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In 1929, as the American economy crashed and one-quarter of the workforce was unemployed, Joe Rantz stood on the planks of a dilapidated porch and watched his father, stepmother and younger brothers drive away.
It was raining. Rantz was 15 years old. He had been taking care of himself for five years, tending his vegetable garden, sleeping at the schoolhouse where he chopped wood in exchange for a bed, and hauling heavy trays of dishes and food back and forth from the cookhouse to the work camp where the loggers took their meals. He had learned to forage food in the woods, skillfully swing hammers and axes, and sharpen buck saws.
He was self-sufficient. But it was a different matter to be entirely alone, his parents no longer able to take care of him. His father’s last words hung in his mind like the damp air around the unfinished clapboard house he was left with: “Look, son, if there’s one thing I’ve figured out about life, it’s that if you want to be happy, you have to learn how to be happy on your own.”
It was little consolation for a boy left with a can of bacon grease, a chunk of meat and a few eggs. The small town in the Pacific Northwest where Rantz was abandoned provided hard opportunities for work digging out stumps, de-barking logs and hacking irrigation ditches into the rocky soil. Rantz finished the house, learned to play the banjo and worked weekends driving draft horses that dragged massive logs he had felled in the woods. His formative years were spent in manual labor, living alone in the woods, and school years where he worked equally hard to make grades. But he yearned to be part of a family.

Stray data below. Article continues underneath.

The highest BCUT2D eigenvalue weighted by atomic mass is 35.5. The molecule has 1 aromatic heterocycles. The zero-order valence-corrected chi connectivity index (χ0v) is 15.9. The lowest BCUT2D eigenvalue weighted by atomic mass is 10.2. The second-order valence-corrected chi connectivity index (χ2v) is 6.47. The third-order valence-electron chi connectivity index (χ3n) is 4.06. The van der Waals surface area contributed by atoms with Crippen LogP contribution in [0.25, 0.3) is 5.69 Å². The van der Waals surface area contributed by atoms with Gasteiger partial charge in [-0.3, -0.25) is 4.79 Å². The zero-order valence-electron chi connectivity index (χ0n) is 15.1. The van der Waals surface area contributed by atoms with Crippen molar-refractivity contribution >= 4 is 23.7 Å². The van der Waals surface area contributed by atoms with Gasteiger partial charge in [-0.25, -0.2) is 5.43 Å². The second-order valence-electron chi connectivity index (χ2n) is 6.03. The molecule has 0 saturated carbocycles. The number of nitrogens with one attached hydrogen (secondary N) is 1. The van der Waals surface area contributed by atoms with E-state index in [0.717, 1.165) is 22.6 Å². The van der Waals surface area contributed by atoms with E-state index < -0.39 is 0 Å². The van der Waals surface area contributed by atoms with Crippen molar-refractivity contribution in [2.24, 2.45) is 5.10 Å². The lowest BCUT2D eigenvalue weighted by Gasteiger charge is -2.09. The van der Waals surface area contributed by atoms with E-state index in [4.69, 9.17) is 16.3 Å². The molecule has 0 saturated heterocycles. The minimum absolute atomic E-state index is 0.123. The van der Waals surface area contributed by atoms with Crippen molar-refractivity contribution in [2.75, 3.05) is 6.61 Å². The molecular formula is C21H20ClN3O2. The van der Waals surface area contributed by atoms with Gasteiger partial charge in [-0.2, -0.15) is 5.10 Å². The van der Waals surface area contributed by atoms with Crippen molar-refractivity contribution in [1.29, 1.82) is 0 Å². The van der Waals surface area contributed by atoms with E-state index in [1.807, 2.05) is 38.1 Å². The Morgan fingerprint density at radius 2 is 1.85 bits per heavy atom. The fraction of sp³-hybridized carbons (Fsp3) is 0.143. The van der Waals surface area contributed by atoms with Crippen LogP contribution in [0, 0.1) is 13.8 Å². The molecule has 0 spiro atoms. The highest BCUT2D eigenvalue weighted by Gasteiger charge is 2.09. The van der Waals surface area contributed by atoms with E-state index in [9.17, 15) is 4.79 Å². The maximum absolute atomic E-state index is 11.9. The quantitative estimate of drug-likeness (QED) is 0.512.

Rantz was in high school when rowing coach Alvin Ulbrickson stopped by looking for recruits for his team. He was impressed with Rantz’s strength in a gym class and left a card. The University of Washington had a strong rowing tradition. Coach Ulbrickson was always on the hunt for diamonds in the rough, and Rantz was exactly that.
Rantz had grown up by the strength of his back, but he had done no rowing. Still, he wanted to better himself by going to college. He worked extra hours with his shovel and axe, saved everything he could and showed up at the boathouse hoping to earn a scholarship. He was one of 175 freshmen competing for 80 spots. To make the varsity spot, Rantz would have to excel from the lower training boats to the junior varsity boat, where he could get noticed and hope to be selected for the top nine-man crew.
The training was brutal: early-morning rowing on icy cold water during snowstorms. Burning lungs aching for air and muscles so depleted they had to be willed to continue. Off days were spent cutting or dragging lumber. Summer work included hauling rock at a quarry.
Through it all, Rantz became the one person everyone could count on. The physical work didn’t seem to bother him. He was at home in the boat — the synchronization of oars and breathing, the pull of a common goal, the bond of brothers he finally had. There would be victories against all odds for the boys in the boat, including the gold medal in the 1936 Olympics. But when Rantz agreed to have his story told, he grasped the author’s hand and, with emotion in his voice, said: “Not just about me. It has to be about the boat.”
Determination carries us through the first part of the race. It is family that gets us over the finish line.
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